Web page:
With the colour tune is the flame colour right at tick over, on throttle or both? I've found on SU carbs I struggled to get colour tune to look right all the way through the rev range.  (even with a decent needle selection to try) These days I tune by performance, sound and plug colour. Checking with colour tune shows it "wrong" at tick over, but right further up the rev range.

 

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Remember too that you're dealing with carbs/mechanical distributor/40 years of bodging and wear and tare so 'close' or 'good-enough' migth be as good as it gets.  You MAY have the carbs set correctly at idle, but modifications/wear/someone fitting random needles and springs in the past means you don't have the correct mixture at higher RPM.

If you're just trying to check the Colortune mixture is correct check your carbs for lifting pins.  If fitted use these to lift the piston a little bit and listen to the engine note.  Up + stays up = rich.  Down + stays down = lean.  Up but drops back = correct.  The amount you're meant to lift is ~1/4" and the first time you do this it's best done with the air filters off, so you can see there's some free movement of the pin before it starts lifting the piston/how much push is required to lift it 1/4".  After that it's best done with the air filters on, as they do restrict airflow slightly and so affect mixture.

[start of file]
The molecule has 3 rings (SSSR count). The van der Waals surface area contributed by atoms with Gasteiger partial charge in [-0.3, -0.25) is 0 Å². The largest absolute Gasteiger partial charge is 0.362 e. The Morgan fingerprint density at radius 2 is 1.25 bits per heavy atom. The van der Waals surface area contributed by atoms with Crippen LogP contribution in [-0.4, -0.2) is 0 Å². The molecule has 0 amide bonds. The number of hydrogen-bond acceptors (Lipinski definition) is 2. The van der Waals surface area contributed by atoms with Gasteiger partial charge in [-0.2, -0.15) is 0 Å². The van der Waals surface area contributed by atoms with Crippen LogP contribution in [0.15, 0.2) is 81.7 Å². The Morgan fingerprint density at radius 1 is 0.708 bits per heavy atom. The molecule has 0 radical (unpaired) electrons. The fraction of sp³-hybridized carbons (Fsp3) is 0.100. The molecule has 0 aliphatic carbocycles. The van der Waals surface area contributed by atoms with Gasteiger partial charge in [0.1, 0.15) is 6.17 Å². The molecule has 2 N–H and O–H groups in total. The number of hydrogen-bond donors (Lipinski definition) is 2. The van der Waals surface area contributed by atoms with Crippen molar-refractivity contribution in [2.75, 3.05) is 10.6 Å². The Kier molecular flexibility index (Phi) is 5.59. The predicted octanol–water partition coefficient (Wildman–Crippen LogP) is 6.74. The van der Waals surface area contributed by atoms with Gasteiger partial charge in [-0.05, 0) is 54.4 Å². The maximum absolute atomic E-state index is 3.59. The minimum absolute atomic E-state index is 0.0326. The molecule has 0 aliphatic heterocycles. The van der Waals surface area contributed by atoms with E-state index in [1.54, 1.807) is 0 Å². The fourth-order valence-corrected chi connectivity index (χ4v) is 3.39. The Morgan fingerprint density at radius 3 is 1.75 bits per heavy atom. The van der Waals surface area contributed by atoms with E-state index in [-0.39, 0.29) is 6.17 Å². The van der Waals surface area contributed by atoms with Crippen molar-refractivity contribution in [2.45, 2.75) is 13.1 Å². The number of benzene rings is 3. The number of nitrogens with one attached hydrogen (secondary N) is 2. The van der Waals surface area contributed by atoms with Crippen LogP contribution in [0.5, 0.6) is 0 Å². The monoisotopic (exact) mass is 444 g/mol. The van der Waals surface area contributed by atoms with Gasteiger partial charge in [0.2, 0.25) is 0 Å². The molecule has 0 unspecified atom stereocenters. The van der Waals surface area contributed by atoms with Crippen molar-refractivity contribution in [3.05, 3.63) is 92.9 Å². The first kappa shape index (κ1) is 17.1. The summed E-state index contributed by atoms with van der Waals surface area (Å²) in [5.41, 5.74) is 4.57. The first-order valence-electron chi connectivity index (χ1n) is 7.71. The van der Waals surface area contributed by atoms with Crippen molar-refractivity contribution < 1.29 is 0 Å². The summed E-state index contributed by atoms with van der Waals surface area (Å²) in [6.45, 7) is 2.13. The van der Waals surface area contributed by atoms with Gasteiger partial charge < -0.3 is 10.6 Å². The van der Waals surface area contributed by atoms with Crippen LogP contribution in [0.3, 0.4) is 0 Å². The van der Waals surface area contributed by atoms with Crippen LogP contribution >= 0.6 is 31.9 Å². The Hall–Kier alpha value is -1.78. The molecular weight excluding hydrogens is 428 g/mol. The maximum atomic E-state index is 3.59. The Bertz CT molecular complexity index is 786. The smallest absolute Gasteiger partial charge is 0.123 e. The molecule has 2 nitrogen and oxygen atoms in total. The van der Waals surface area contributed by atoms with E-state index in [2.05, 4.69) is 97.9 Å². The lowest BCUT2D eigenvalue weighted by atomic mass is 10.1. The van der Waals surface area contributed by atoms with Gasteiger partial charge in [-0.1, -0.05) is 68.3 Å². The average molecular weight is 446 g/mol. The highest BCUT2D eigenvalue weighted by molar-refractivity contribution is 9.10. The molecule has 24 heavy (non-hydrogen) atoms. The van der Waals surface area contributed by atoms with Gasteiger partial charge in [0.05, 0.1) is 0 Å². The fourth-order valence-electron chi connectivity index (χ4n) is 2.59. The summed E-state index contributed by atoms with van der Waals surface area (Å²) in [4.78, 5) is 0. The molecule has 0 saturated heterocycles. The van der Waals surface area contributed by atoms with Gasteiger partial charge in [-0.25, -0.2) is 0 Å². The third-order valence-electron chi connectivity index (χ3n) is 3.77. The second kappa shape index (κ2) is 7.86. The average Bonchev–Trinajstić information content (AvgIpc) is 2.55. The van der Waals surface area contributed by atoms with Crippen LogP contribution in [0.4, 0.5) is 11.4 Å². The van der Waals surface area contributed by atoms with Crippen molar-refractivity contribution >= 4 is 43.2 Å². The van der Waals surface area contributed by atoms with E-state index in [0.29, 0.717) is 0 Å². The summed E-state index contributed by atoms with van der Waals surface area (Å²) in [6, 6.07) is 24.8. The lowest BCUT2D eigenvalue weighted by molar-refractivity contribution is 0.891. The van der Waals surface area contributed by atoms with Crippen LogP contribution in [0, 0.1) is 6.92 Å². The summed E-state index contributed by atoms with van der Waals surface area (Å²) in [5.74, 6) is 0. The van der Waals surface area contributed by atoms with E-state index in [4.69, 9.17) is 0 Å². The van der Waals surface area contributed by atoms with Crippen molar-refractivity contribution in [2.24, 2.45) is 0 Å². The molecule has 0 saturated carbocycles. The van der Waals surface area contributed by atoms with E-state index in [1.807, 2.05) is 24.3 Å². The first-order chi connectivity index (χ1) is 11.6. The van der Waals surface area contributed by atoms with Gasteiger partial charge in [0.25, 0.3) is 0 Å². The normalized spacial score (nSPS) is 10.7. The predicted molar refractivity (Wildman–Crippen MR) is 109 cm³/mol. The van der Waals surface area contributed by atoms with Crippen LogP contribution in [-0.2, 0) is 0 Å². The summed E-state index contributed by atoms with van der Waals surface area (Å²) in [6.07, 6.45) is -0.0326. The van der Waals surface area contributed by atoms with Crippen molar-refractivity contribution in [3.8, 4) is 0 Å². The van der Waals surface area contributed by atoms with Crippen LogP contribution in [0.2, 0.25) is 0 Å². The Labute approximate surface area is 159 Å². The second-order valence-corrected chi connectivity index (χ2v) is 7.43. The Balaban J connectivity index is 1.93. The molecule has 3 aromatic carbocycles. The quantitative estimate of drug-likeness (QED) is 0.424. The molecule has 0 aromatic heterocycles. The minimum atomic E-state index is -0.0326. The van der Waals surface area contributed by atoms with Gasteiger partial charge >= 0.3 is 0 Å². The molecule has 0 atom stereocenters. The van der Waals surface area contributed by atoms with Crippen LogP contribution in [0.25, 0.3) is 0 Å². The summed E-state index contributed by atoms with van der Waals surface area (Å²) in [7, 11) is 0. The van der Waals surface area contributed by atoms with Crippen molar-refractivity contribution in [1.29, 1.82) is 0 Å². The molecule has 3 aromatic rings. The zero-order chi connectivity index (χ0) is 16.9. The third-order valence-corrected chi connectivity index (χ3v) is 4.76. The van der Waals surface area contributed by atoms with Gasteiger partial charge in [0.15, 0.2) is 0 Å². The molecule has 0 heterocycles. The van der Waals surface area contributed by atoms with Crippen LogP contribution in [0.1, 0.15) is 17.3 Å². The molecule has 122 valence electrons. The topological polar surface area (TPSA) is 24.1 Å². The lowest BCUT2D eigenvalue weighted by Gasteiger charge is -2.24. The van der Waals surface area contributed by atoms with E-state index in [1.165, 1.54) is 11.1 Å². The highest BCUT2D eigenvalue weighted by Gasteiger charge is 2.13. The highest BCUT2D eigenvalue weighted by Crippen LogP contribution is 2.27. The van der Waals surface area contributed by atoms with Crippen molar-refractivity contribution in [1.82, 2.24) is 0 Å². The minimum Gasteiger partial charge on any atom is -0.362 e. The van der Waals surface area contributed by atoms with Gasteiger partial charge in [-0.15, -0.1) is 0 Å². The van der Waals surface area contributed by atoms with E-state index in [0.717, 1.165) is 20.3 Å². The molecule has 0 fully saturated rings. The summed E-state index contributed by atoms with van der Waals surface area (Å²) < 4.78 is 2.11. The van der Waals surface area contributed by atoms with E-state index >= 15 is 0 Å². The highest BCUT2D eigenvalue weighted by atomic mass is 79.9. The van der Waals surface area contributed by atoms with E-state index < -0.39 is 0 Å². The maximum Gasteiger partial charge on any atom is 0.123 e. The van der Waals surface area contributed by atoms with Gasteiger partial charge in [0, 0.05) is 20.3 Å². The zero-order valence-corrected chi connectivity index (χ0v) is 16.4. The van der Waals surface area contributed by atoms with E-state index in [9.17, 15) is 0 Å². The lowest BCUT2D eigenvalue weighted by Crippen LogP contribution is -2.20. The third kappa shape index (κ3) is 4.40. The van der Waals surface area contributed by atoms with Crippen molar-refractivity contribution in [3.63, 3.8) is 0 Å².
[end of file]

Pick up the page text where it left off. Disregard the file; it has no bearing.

If you're still not happy you have things right you need someone with a CO2 meter and to get measurements at a few points.  For a road car I'd say one at idle, one around 2,500RPM, and one around 3,500/4,000RPM, as that's the sort of range most of us actually do our driving in.  If you're someone who regularly goes nearer the red line than that then add a fourth measure at higher RPM.  One tip here is that if you have a twin exhause make sure you block one while taking the measurements.  Doesn't need to be air tight, just enough to stop one pipe robbing from the other - on my car we found a huge difference between the two exits (of a 4-2-1-2 system) down at idle, fixed by someone putting their size 9 boot over the end of one pipe.  From that you'll be able to see where across the RPM range you're lean/correct/rich and start playing with different needles to get it correct across the board.